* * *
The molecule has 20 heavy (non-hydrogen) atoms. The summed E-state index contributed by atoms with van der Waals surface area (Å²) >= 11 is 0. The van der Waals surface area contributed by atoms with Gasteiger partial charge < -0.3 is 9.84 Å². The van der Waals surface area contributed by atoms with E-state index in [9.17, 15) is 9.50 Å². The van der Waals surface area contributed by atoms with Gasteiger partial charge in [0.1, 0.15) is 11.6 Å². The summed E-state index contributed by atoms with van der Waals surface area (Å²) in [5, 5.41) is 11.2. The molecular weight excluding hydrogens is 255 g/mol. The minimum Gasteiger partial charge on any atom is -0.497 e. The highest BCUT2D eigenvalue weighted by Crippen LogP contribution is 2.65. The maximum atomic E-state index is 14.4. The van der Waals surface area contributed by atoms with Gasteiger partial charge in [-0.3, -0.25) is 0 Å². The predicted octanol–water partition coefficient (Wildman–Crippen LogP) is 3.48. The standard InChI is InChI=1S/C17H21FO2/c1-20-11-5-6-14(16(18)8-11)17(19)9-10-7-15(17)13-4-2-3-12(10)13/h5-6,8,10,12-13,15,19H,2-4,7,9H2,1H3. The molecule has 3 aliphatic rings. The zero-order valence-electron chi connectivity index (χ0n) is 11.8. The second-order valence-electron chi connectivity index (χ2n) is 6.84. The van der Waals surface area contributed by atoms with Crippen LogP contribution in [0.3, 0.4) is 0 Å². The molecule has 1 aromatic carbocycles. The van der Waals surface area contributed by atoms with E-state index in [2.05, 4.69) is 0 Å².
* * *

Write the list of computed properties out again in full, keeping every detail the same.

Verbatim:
The molecule has 20 heavy (non-hydrogen) atoms. The summed E-state index contributed by atoms with van der Waals surface area (Å²) >= 11 is 0. The van der Waals surface area contributed by atoms with Gasteiger partial charge < -0.3 is 9.84 Å². The van der Waals surface area contributed by atoms with E-state index in [9.17, 15) is 9.50 Å². The van der Waals surface area contributed by atoms with Gasteiger partial charge in [0.1, 0.15) is 11.6 Å². The summed E-state index contributed by atoms with van der Waals surface area (Å²) in [5, 5.41) is 11.2. The molecular weight excluding hydrogens is 255 g/mol. The minimum Gasteiger partial charge on any atom is -0.497 e. The highest BCUT2D eigenvalue weighted by Crippen LogP contribution is 2.65. The maximum atomic E-state index is 14.4. The van der Waals surface area contributed by atoms with Gasteiger partial charge in [-0.3, -0.25) is 0 Å². The predicted octanol–water partition coefficient (Wildman–Crippen LogP) is 3.48. The standard InChI is InChI=1S/C17H21FO2/c1-20-11-5-6-14(16(18)8-11)17(19)9-10-7-15(17)13-4-2-3-12(10)13/h5-6,8,10,12-13,15,19H,2-4,7,9H2,1H3. The molecule has 3 aliphatic rings. The zero-order valence-electron chi connectivity index (χ0n) is 11.8. The second-order valence-electron chi connectivity index (χ2n) is 6.84. The van der Waals surface area contributed by atoms with Crippen LogP contribution in [0.3, 0.4) is 0 Å². The molecule has 1 aromatic carbocycles. The van der Waals surface area contributed by atoms with E-state index in [2.05, 4.69) is 0 Å².